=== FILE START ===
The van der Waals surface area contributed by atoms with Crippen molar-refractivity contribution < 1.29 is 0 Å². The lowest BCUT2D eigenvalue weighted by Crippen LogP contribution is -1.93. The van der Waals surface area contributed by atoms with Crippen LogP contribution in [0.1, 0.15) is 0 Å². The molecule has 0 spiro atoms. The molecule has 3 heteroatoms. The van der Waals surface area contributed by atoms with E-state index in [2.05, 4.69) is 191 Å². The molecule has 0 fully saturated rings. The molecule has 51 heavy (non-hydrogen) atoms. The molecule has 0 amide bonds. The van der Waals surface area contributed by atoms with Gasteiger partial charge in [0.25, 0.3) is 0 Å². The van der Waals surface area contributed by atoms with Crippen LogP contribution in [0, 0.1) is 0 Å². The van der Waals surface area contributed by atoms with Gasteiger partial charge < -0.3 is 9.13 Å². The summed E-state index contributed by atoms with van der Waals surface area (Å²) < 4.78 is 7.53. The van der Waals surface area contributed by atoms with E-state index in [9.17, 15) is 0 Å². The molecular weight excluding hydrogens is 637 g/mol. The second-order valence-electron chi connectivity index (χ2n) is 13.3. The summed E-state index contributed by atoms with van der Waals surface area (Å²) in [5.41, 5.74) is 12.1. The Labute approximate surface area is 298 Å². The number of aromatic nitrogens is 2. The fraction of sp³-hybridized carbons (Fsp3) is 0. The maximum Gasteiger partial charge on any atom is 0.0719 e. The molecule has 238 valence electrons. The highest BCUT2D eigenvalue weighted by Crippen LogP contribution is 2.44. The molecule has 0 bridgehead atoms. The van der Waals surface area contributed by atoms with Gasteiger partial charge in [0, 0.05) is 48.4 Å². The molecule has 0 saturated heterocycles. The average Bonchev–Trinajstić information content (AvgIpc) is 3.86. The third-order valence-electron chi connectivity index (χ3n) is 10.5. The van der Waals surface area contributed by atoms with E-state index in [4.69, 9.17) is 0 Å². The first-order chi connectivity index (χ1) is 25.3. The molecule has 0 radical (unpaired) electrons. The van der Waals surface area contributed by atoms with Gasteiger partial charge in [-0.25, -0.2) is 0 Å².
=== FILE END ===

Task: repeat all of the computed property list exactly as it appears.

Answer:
The van der Waals surface area contributed by atoms with Crippen molar-refractivity contribution < 1.29 is 0 Å². The lowest BCUT2D eigenvalue weighted by Crippen LogP contribution is -1.93. The van der Waals surface area contributed by atoms with Crippen LogP contribution in [0.1, 0.15) is 0 Å². The molecule has 0 spiro atoms. The molecule has 3 heteroatoms. The van der Waals surface area contributed by atoms with E-state index in [2.05, 4.69) is 191 Å². The molecule has 0 fully saturated rings. The molecule has 51 heavy (non-hydrogen) atoms. The molecule has 0 amide bonds. The van der Waals surface area contributed by atoms with Gasteiger partial charge in [0.25, 0.3) is 0 Å². The van der Waals surface area contributed by atoms with Crippen LogP contribution in [0, 0.1) is 0 Å². The van der Waals surface area contributed by atoms with Gasteiger partial charge < -0.3 is 9.13 Å². The summed E-state index contributed by atoms with van der Waals surface area (Å²) < 4.78 is 7.53. The van der Waals surface area contributed by atoms with E-state index in [9.17, 15) is 0 Å². The molecular weight excluding hydrogens is 637 g/mol. The second-order valence-electron chi connectivity index (χ2n) is 13.3. The summed E-state index contributed by atoms with van der Waals surface area (Å²) in [5.41, 5.74) is 12.1. The Labute approximate surface area is 298 Å². The number of aromatic nitrogens is 2. The fraction of sp³-hybridized carbons (Fsp3) is 0. The maximum Gasteiger partial charge on any atom is 0.0719 e. The molecule has 238 valence electrons. The highest BCUT2D eigenvalue weighted by Crippen LogP contribution is 2.44. The molecule has 0 bridgehead atoms. The van der Waals surface area contributed by atoms with Gasteiger partial charge in [0, 0.05) is 48.4 Å². The molecule has 0 saturated heterocycles. The average Bonchev–Trinajstić information content (AvgIpc) is 3.86. The third-order valence-electron chi connectivity index (χ3n) is 10.5. The van der Waals surface area contributed by atoms with E-state index in [4.69, 9.17) is 0 Å². The first-order chi connectivity index (χ1) is 25.3. The molecule has 0 radical (unpaired) electrons. The van der Waals surface area contributed by atoms with Gasteiger partial charge in [-0.25, -0.2) is 0 Å².